ORIENT, TEXAS. Orient, in northeastern Tom Green County, derived its name from its location on the Kansas City, Mexico and Orient Railway. A post office was established there in 1909, and in 1914 a general store was operating. The local school had two teachers in 1930. The population of Orient was twenty in 1925 but only ten in 1934. The 1936 county highway map showed at Orient one business and scattered dwellings, with Skinner School, Wooland Station, and a mining site nearby. Nearby oil discoveries staved off Orient's demise, though its post office was discontinued in 1964, one of its two businesses was gone by 1965, and the other was gone by 1970. The population increased to forty in 1953 and remained at that level into the 1980s, when only a few houses and the abandoned Wooland railroad station marked the townsite. In 2000 the population was still listed at forty.
Image Use Disclaimer
All copyrighted materials included within the Handbook of Texas Online are in accordance with Title 17 U.S.C. Section 107 related to Copyright and “Fair Use” for Non-Profit educational institutions, which permits the Texas State Historical Association (TSHA), to utilize copyrighted materials to further scholarship, education, and inform the public. The TSHA makes every effort to conform to the principles of fair use and to comply with copyright law.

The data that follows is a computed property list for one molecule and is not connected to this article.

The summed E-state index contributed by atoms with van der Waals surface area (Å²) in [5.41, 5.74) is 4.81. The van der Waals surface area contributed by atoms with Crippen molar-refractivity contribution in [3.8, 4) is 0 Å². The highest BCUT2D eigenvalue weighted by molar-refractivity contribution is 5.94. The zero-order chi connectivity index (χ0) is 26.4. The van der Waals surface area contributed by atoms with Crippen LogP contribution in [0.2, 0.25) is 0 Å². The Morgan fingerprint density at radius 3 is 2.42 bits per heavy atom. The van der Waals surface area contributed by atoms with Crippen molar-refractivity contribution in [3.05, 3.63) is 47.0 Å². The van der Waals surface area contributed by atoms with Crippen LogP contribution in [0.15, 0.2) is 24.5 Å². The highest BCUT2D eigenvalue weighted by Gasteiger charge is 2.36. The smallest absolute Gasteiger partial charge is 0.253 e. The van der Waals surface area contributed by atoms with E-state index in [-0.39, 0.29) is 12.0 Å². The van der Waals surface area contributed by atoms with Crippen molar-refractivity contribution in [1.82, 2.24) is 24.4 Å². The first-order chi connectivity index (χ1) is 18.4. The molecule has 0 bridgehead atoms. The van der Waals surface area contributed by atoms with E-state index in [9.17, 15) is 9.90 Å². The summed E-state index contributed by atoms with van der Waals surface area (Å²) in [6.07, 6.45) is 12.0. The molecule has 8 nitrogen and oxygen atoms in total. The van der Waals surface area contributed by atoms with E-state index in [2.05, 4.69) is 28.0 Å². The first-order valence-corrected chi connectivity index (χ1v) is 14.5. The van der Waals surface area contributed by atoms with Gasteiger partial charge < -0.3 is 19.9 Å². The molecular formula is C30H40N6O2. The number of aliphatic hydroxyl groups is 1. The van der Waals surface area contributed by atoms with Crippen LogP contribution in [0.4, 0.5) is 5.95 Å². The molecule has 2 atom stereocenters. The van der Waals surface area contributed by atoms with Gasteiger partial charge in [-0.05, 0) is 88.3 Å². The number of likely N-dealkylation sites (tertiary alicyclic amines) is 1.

For more information go to: http://www.law.cornell.edu/uscode/17/107.shtml
If you wish to use copyrighted material from this site for purposes of your own that go beyond fair use, you must obtain permission from the copyright owner.
The following, adapted from the Chicago Manual of Style, 15th edition, is the preferred citation for this article.Handbook of Texas Online, Diana J. Kleiner, "Orient, TX," accessed September 25, 2016, http://www.tshaonline.org/handbook/online/articles/hno16.
Uploaded on June 15, 2010. Published by the Texas State Historical Association.